Colorado 70, Harvard 62

Harvard men’s basketball suffers 1st loss

Harvard’s Brandyn Curry takes a seat, but gets no respite from Colorado’s Jaron Hopkins.
Cliff Grassmick/The Daily Camera Via AP
Harvard’s Brandyn Curry takes a seat, but gets no respite from Colorado’s Jaron Hopkins.

BOULDER, Colo. — The Harvard men’s basketball team was oh so close to an early-season signature road win Sunday, but it slipped away in the final minutes.

Harvard (4-1) squandered a 12-point halftime lead in a 70-62 nonconference loss to host Colorado (6-1) . The disappointing loss was a tough start to a six-game road trip.

“I thought we played exceptionally well in the first half. We shot the ball well,” Harvard coach Tommy Amaker said. “I’m very disappointed in us not being able to make some open shots and I thought we had a boatload of them in the second half.”


Facing a well-regarded Colorado team, winners of six straight, the Crimson faced its toughest test of the season, and for the first half Harvard looked more than capable of pulling off the upset.

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The Crimson stormed to a 16-4 lead less than four minutes into the game. During the stretch, Harvard hit six of its first seven shots and guard Siyani Chambers (12 points) had 8 quick points on two 3-pointers and a layup off a backcourt steal.

“We were playing hard defensively and getting the pace up and trying to push it,” Crimson forward Wesley Saunders said of the fast start. “We were making some shots in the first half.”

Colorado regained its footing and chipped away at the Harvard lead, narrowing the score to 19-16. Harvard, however, regained control and finished out the final 6:07 of the first half on a 13-6 run to take a 42-30 lead at the break.

“Harvard is such a good ball-movement team, they move the ball quickly,” Colorado coach Tad Boyle said. “If you don’t move with the ball, you are going to get beat, and that’s what happened in the first half.”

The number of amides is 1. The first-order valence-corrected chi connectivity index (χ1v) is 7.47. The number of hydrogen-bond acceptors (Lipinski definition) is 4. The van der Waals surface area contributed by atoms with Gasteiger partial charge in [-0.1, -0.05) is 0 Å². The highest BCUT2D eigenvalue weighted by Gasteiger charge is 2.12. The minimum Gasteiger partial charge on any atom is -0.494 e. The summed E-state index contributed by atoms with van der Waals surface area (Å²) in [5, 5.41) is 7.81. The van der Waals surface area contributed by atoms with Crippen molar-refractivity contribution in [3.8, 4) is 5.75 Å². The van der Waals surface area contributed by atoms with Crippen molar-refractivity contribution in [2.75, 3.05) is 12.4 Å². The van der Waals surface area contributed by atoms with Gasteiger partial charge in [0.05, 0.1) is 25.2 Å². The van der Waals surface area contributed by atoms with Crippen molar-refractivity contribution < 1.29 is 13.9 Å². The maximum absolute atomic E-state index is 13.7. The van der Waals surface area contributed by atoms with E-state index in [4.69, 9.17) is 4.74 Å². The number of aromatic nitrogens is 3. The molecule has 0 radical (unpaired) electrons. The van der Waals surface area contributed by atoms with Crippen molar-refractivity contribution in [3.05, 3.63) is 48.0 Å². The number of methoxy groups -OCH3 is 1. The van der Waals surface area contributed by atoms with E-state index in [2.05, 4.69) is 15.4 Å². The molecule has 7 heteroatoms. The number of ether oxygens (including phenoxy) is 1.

Harvard seemed a step quicker than Colorado in the first half, forcing the Buffaloes to commit nine turnovers to five for the Crimson.

“We were really locked in on the defensive end, making them take tough shots and keeping them to one shot and not giving up second chances,” Chambers said. “In the first half we went in and showed we can battle anybody.”

The second half was the inverse of the first half.

Colorado won the second half 40-20. The Colorado crowd, quiet in the first half, came alive , giving the Buffaloes an energy boost.

“I thought Colorado played exceptional in the second half and we played very poorly,” Amaker said. “I thought their offense was in a much better rhythm in the second half.”


“Our shot selection in the second half wasn’t great. We missed some wide-open shots and got frustrated.”

The critical stretch in the game came as the Buffaloes trimmed the 12-point Crimson lead to 50-46 with 9:10 to play. Harvard went ice cold just as the Buffaloes got hot from the outside.

From 8:23 to 3:27, Colorado rattled off 14 straight points, including three 3-pointers, two by forward Xavier Johnson and one by star guard Spencer Dinwiddie.

“Those two threes by Johnson were big and the one by Spencer was huge,” Boyle said. “It was a tale of two halves, offensively and defensively for both teams.”

Harvard never recovered from Colorado’s surge. Harvard never got closer than 4 down the stretch.

“We just got tired [in the second half] and stopped doing our assignments,” Chambers said. “We stopped boxing out as a team.”

The taller and more physical Buffaloes dominated on the boards (46-29).

“This was a physical game,” Boyle said. “I thought Harvard wore down a little bit in the second half.”

Dinwiddie led all scorers with 17 points and Steve Moundou-Missi led Harvard with 13 points and nine rebounds.

The Crimson have a few days until their next game — on Thanksgiving against Denver at the Great Alaskan Shootout — but this hard-luck loss will likely resonate for some time.

“It’s a very tough loss,” Amaker said. “It hurts for us because we thought we did some pretty darn good things, especially in the first 20 minutes. But, you have got to play 40 minutes.”